The final community option is PvP, which is introduced early in the game. Free-for-all arenas (called BattleZones) are dotted around various cities, accessible by talking to their Gatekeeper. BattleZones are divided by level to maintain a fair playing field, though this is somewhat destroyed by the cash shop (with cash shop equipment being grossly overpowered in comparison to equipment found in the game).
Fiesta boasts a wide range of unique gameplay elements that compensate for its dry quest system. Gameplay is enhanced by Alchemy, Fiesta’s gathering and creation system. The world is dotted with herbs, metal nodes, treasure chests, and other goodies, and all of these can be farmed for raw materials. Players then use these with Alchemy to create potions, weapon enhancements, or buff scrolls. This constant need for new materials keeps the market fresh, and money-sinks throughout the game prevent inflation from becoming unbearable (as is a common issue with many ageing MMOs).
Another of these features is the title system, which allows players to prefix their character name with a title. Titles are rewards for various feats of strength, similar to an achievement system, with over one hundred different titles available.
As previously mentioned the game is free-to-play but is funded primarily through a cash shop. SparkCash can be traded for a variety of powerful items, such as wings, rideable mounts, buff scrolls, enhancement items, and equipment. A large number of these are not permanent items and disappear after 30 days, encouraging players to keep investing in SparkCash to keep their characters well-equipped. The end result is that a fully-geared player may end up paying far more than a pay-to-play game subscription.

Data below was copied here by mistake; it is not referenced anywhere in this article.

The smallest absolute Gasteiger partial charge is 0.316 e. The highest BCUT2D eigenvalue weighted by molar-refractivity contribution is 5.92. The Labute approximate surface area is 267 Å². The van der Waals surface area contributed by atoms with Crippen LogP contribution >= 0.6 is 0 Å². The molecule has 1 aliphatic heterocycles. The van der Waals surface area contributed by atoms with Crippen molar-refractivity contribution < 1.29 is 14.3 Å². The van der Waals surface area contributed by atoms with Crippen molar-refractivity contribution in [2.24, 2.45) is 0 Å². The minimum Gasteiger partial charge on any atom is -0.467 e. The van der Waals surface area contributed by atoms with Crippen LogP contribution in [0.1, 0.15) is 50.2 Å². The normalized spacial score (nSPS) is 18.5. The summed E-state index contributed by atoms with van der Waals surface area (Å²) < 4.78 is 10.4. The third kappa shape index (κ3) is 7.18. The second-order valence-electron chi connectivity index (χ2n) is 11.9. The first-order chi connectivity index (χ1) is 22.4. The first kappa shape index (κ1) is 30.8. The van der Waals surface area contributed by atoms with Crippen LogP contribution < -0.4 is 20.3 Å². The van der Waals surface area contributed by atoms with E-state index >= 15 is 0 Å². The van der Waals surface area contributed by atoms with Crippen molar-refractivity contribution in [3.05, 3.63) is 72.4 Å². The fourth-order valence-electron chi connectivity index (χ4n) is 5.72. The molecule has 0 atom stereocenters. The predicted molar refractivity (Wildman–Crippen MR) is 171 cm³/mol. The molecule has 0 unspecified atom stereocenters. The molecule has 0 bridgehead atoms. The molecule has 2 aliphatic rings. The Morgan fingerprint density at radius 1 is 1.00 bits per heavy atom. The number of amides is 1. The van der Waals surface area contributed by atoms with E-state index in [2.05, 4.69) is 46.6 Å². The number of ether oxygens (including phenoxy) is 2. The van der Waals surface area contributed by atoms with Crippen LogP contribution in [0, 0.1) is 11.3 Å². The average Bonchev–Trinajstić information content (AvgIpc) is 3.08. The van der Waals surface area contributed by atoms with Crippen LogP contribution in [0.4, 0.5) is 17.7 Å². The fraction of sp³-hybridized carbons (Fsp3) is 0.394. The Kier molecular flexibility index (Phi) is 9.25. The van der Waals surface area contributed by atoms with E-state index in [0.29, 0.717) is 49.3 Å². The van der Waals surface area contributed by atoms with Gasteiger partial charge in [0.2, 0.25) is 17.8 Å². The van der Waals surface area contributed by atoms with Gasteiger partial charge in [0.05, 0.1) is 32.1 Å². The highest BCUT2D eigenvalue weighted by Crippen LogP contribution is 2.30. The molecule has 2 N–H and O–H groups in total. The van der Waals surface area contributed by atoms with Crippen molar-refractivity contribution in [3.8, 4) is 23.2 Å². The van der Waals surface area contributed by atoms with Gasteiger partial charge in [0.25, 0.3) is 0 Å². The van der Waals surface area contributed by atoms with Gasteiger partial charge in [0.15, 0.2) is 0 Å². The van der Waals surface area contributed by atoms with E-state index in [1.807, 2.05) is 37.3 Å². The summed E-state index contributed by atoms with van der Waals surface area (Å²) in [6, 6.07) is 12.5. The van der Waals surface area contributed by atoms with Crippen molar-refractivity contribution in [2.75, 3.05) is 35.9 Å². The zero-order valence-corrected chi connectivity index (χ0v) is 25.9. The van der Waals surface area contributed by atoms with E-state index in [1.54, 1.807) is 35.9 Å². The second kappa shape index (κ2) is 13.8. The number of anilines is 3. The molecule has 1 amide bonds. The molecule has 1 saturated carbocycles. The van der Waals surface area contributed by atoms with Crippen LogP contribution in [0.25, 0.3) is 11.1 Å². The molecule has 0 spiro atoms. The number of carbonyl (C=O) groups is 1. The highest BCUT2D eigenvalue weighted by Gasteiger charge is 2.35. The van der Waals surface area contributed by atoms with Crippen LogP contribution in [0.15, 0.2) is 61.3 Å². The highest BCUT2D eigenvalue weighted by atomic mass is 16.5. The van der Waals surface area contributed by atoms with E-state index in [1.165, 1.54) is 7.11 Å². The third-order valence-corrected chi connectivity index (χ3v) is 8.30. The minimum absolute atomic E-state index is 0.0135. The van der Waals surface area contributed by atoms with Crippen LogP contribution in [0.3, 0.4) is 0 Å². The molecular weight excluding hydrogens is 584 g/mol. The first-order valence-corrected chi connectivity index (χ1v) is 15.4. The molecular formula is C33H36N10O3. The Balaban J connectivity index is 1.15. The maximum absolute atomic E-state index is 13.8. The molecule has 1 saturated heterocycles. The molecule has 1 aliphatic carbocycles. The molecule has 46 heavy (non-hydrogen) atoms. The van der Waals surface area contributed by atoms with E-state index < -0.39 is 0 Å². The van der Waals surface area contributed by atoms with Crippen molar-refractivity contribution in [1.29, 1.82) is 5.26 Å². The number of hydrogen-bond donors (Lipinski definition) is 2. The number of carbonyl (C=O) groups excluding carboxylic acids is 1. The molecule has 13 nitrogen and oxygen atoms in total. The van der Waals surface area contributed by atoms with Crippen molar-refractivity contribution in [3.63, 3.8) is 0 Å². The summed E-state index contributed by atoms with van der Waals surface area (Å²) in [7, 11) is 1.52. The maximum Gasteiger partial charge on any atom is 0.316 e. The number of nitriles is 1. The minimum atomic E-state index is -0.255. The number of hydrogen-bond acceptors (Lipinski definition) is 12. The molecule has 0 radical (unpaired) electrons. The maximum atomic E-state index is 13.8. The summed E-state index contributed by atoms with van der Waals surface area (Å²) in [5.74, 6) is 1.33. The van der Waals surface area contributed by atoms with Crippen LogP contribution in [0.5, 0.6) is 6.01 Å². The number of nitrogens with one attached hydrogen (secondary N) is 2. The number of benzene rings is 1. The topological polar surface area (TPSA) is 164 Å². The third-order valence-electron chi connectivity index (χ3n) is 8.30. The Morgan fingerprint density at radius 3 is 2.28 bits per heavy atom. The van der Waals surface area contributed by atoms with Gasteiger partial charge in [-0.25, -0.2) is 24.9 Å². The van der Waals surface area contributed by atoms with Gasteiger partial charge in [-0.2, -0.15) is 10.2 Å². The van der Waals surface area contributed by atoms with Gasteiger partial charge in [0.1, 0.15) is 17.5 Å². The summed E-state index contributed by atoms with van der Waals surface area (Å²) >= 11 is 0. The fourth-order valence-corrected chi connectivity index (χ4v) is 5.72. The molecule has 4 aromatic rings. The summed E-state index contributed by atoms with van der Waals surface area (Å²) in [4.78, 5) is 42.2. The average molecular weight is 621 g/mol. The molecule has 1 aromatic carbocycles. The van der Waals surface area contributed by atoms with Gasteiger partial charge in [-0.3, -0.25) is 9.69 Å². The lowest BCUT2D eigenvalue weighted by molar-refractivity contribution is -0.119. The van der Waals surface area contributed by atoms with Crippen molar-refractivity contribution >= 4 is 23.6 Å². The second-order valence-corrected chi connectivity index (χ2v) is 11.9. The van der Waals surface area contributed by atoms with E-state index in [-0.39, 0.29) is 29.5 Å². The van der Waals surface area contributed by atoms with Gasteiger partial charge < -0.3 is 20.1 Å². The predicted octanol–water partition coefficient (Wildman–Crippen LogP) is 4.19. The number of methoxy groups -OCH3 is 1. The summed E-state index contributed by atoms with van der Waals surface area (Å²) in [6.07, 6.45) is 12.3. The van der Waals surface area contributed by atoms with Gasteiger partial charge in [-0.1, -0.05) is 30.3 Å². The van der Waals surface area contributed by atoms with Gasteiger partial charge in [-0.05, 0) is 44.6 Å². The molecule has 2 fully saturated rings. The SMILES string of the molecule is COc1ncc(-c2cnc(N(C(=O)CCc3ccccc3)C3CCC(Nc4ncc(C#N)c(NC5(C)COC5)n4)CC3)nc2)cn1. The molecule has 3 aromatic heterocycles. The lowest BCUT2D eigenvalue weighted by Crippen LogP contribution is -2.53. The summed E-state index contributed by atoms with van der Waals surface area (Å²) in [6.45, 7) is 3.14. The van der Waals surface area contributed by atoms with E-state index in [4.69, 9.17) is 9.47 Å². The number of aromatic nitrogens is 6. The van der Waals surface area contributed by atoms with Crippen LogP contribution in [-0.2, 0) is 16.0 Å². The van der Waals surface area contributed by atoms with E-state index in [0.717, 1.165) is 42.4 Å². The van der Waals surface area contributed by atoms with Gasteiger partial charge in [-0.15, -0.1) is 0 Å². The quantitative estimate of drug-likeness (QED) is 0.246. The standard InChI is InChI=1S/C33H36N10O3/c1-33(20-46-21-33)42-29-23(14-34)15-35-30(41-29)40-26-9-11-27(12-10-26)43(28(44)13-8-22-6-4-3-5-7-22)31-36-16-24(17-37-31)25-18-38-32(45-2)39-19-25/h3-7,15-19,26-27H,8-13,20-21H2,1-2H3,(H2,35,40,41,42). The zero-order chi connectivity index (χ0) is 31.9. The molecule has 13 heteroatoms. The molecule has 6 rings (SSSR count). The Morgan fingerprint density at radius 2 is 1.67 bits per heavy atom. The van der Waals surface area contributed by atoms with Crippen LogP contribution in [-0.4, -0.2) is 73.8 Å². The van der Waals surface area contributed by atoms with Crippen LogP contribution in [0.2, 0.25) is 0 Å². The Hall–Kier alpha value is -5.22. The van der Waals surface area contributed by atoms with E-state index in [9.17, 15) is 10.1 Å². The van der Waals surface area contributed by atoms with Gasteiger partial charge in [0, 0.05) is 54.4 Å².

SparkCash can be bought via the Fiesta website, but can also be earned by filling out surveys and questionnaires provided by Outspark’s associates. While this is great for players unable or unwilling to access a credit card or PayPal, a number of the surveys require players to offer up important details such as phone numbers. As always, be careful of what information you give out online.
Fiesta is the kind of game that players may find themselves logging into when they want to pass a few hours (then looking at the clock and seeing that it’s 3 AM), and has an addictive cuteness to its gameplay. The colorful graphics and upbeat (though repetitive) music provide a little light-heartedness to the MMO arena, and its expansive class system and profession system give the game some much-needed depth. Conversely however, the quest system and poor story integration leave role-players and story lovers frustrated, and those unable or unwilling to dig deep enough to pay for the incredibly expensive cash-shop may find their end-game and PvP experiences stunted.
Overall, the game has survived well and has plenty to offer for those not looking for something too deep and time-consuming. Those looking for a deep engrossing story-line might be disappointed though. If you want a bit of MMO nostalgia be sure to check out Fiesta Online for yourself!
Graphics – 4 (colorful anime-style graphics are visually appealing)
Controls – 4 (offers mouse moving and WASD, though both can be clunky at times)
Features – 2 (poor quest and story immersion leaves this as another grind MMO)
Customization – 4 (many end-game classes, skills and professions are highly customizable)
Community – 4 (the game makes plenty of effort to encourage group play)